Mary’s parents have let him down. They have not kept their side of the bargain that would have been to ensure Mary’s chastity – any commitments they made with regard to the betrothal have been broken. Now that Mary is pregnant, she is “spoiled goods”. Joseph is within his rights to ask for compensation and not to marry her.

However, he resolves not to make a fuss, to demand recompense or to make an example of Mary. Instead he decides “to dismiss her quietly” and to release her and her parents from any arrangement they have made. Perhaps, as tradition has it, Joseph is an old man who with the wisdom of age understands why a young woman might choose someone else or perhaps he just likes to keep to himself and does not want to draw attention to the situation. Whatever the reason, Joseph presumably thinks that this episode in his life has been dealt with and put behind him. Not so – God, in the form of an angel intervenes with an outrageously unbelievable story. “The child conceived in her is from the Holy Spirit. She will bear a son, and you are to name him Jesus, for he will save his people from their sins.”

Assuming the account to have some truth in it, Joseph is asked to make a huge turn around. He has to reverse his decision, he has to come to terms with marrying Mary, he has to accept and raise a child that is not his own, he has to confront the fact that his neighbours may view him with contempt and that his only explanation for behaviour which will make no sense at all to those around him – will be: “An angel made me do it”.

Unfortunately, we cannot go back in time, so can only guess at the scenario and wonder how much license the author of Matthew has taken with the story. It is possible, as Matthew suggests, that Joseph was held in such esteem in the community that his behaviour would have been seen as further evidence of his goodness and generosity. He is protecting a young woman from life-long isolation and shame. All the same, we cannot underestimate what a huge decision this would be for Joseph and risks he was taking in marrying a woman who was already pregnant. His own moral codes would be called into question and his social standing compromised as a result.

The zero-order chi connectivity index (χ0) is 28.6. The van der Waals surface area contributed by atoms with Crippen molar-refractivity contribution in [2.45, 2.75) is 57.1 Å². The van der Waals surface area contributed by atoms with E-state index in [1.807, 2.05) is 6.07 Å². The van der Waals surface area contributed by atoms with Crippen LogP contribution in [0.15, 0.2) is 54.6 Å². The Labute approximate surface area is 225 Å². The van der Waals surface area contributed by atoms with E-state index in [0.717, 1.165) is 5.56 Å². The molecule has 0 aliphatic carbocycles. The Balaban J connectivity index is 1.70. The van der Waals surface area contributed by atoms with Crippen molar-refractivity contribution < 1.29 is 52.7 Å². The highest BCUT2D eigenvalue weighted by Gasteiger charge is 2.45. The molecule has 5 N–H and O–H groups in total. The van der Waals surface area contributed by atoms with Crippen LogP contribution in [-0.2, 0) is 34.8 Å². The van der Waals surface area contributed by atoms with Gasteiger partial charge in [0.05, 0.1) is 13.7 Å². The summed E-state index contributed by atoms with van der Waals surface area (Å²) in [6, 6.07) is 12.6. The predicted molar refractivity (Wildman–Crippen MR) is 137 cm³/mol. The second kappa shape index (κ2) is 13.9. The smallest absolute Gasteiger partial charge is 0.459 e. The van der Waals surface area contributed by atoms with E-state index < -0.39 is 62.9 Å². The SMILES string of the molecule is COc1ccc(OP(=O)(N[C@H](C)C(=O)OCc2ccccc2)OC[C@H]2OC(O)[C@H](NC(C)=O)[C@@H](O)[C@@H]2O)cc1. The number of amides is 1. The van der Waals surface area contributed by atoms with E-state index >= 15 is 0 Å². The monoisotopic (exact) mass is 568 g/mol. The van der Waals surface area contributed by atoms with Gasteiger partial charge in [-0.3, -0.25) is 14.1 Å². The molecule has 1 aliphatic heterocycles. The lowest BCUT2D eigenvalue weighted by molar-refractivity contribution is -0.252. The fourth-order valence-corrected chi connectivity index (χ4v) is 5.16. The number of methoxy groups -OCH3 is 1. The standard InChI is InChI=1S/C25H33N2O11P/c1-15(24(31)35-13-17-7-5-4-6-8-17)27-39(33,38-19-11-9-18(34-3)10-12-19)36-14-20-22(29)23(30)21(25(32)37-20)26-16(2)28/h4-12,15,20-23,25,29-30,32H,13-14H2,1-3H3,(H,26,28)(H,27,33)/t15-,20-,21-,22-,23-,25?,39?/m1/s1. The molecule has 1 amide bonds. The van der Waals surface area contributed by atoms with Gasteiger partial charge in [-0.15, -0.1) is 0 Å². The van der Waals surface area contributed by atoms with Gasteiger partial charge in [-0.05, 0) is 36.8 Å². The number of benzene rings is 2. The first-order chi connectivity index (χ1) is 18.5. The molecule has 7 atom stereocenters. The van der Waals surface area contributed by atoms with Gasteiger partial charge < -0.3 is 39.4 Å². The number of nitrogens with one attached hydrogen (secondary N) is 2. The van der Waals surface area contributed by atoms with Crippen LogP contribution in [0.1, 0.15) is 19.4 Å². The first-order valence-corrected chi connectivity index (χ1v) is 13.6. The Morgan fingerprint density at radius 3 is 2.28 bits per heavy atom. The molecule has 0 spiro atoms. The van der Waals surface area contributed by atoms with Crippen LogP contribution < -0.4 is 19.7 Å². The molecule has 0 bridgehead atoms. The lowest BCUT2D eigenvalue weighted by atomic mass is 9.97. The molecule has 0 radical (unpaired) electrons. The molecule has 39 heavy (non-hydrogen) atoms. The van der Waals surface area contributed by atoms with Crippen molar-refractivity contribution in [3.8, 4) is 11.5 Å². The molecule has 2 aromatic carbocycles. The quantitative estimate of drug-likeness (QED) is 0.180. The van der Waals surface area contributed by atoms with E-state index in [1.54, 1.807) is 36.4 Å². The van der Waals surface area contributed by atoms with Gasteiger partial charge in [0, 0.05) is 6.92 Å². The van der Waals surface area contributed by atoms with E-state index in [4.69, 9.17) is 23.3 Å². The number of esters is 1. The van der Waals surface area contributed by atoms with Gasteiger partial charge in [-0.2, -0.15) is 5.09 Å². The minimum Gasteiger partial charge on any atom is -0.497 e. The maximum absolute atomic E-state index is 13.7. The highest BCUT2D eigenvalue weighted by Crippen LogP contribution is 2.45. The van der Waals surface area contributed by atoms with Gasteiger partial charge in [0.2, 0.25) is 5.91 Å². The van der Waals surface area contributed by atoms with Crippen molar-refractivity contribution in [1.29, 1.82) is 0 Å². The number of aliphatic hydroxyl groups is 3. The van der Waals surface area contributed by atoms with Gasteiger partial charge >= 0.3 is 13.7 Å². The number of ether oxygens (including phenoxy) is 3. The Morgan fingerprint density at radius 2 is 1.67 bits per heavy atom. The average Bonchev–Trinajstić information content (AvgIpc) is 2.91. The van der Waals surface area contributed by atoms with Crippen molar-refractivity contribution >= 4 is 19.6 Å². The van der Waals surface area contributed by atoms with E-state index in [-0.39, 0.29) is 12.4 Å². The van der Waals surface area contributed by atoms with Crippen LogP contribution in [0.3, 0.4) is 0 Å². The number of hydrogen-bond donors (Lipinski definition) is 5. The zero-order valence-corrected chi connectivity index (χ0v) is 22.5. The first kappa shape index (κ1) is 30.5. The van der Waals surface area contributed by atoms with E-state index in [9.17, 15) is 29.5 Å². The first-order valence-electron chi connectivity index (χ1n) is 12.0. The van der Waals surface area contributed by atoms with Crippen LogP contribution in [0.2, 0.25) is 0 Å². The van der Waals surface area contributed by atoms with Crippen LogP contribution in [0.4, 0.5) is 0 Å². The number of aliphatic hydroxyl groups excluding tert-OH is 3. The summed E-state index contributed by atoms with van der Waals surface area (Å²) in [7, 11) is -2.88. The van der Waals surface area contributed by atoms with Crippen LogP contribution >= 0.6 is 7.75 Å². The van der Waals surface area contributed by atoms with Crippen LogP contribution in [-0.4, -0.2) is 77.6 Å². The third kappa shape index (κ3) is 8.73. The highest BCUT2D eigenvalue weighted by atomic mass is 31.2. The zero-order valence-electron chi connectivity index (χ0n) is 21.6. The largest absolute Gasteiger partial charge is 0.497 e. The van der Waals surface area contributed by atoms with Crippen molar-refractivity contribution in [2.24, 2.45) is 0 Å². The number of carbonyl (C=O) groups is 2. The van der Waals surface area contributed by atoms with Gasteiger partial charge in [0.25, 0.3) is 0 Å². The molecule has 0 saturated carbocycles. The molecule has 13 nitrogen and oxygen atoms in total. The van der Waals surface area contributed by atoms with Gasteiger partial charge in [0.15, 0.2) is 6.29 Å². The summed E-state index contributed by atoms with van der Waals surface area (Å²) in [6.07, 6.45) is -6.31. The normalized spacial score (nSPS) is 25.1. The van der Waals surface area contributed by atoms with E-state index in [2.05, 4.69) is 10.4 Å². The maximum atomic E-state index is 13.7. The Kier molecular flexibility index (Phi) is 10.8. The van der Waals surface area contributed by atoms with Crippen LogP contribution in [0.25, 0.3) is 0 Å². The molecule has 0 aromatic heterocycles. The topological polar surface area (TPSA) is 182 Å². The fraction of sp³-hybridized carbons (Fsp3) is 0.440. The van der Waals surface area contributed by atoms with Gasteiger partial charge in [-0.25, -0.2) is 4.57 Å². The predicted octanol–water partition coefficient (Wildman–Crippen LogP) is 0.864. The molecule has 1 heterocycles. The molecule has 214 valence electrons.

It is possible that the culture of the time was more open to God speaking to people in dreams or to angels appearing apparently out of nowhere with messages that turn a person’s life upside down. Even so, few, I imagine would believe that God was asking Joseph to do something that was so socially unacceptable. In effect, Joseph would have had to convince his family and friends to accept that God was asking him to do something that would compromise his (and God’s) moral standards and to behave in a way that was contrary to the principles and values that his community held in common. Joseph had to be absolutely convinced that he message that he had dreamt did indeed come from God, absolutely sure that the risks he was taking were worth the end result and that going against his own moral code was, in this instance, the right thing to do.

Some people make the mistake of confusing Christianity with morality. Being a Christian, they believe, has to do with being good (as opposed to being in union with God). This allows them to make moral judgments and to censure those who do not live up to their particular set of standards. The reality, as we know, is much more complex. When we strip away the sentimentality from our Christmas stories we find a different point of view. Beneath the romantic story of angels and dreams and of Mary and Joseph and the baby, we discover that God is not bound by our ideas of right and wrong or by our set of moral principles. The central characters of the Christmas story are a woman who has become pregnant out-of-wedlock and a man who is prepared to risk his own character and to ignore the accepted morality of first century Palestine. Each, in their different ways, respond to an angel who asks them to behave in ways contrary to the social mores of their time and to act in ways that will expose them to derision and disdain. Yet their relationship with God is such that they are able to place their trust completely in God, to put their own hesitations behind them and to take risks that make them vulnerable to censure and to social exclusion to ensure that God’s purpose can become a reality.

The example of Mary and Joseph is not an excuse for us to ignore moral values or cultural norms, but it is a reminder to us that we should build our relationship with God such that not only do we know and do what is right and proper, but that we also know when we are called to step beyond cultural boundaries and social constraints so that God’s presence might be known in the world.